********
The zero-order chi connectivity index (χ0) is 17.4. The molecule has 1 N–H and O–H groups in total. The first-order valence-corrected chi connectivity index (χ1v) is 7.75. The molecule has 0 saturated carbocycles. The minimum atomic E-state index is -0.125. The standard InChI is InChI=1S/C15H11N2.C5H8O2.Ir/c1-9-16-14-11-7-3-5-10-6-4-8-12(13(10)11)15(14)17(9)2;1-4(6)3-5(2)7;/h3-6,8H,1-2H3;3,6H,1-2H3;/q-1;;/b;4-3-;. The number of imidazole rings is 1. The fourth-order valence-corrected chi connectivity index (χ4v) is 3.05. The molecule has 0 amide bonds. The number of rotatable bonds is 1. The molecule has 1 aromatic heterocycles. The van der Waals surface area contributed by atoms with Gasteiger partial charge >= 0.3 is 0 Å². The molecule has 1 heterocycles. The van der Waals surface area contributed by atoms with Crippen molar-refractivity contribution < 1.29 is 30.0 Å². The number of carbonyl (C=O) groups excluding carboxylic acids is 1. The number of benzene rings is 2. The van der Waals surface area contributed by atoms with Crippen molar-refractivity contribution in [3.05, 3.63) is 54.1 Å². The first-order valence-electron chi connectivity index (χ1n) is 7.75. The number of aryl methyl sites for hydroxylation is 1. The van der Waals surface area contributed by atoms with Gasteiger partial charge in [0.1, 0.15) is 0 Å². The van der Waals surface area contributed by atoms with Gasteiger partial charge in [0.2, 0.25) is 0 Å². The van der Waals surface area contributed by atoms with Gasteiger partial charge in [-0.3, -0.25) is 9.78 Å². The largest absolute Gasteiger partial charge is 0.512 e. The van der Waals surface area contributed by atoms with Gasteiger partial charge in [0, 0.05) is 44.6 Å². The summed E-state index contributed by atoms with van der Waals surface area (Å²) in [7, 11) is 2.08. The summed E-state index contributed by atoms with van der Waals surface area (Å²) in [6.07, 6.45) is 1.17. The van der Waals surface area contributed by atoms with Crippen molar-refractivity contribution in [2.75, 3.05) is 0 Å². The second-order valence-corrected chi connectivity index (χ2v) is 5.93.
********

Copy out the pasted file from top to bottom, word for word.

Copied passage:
The zero-order chi connectivity index (χ0) is 17.4. The molecule has 1 N–H and O–H groups in total. The first-order valence-corrected chi connectivity index (χ1v) is 7.75. The molecule has 0 saturated carbocycles. The minimum atomic E-state index is -0.125. The standard InChI is InChI=1S/C15H11N2.C5H8O2.Ir/c1-9-16-14-11-7-3-5-10-6-4-8-12(13(10)11)15(14)17(9)2;1-4(6)3-5(2)7;/h3-6,8H,1-2H3;3,6H,1-2H3;/q-1;;/b;4-3-;. The number of imidazole rings is 1. The fourth-order valence-corrected chi connectivity index (χ4v) is 3.05. The molecule has 0 amide bonds. The number of rotatable bonds is 1. The molecule has 1 aromatic heterocycles. The van der Waals surface area contributed by atoms with Gasteiger partial charge >= 0.3 is 0 Å². The molecule has 1 heterocycles. The van der Waals surface area contributed by atoms with Crippen molar-refractivity contribution < 1.29 is 30.0 Å². The number of carbonyl (C=O) groups excluding carboxylic acids is 1. The number of benzene rings is 2. The van der Waals surface area contributed by atoms with Crippen molar-refractivity contribution in [3.05, 3.63) is 54.1 Å². The first-order valence-electron chi connectivity index (χ1n) is 7.75. The number of aryl methyl sites for hydroxylation is 1. The van der Waals surface area contributed by atoms with Gasteiger partial charge in [0.1, 0.15) is 0 Å². The van der Waals surface area contributed by atoms with Gasteiger partial charge in [0.2, 0.25) is 0 Å². The van der Waals surface area contributed by atoms with Gasteiger partial charge in [-0.3, -0.25) is 9.78 Å². The largest absolute Gasteiger partial charge is 0.512 e. The van der Waals surface area contributed by atoms with Gasteiger partial charge in [0, 0.05) is 44.6 Å². The summed E-state index contributed by atoms with van der Waals surface area (Å²) in [7, 11) is 2.08. The summed E-state index contributed by atoms with van der Waals surface area (Å²) in [6.07, 6.45) is 1.17. The van der Waals surface area contributed by atoms with Crippen molar-refractivity contribution in [2.75, 3.05) is 0 Å². The second-order valence-corrected chi connectivity index (χ2v) is 5.93.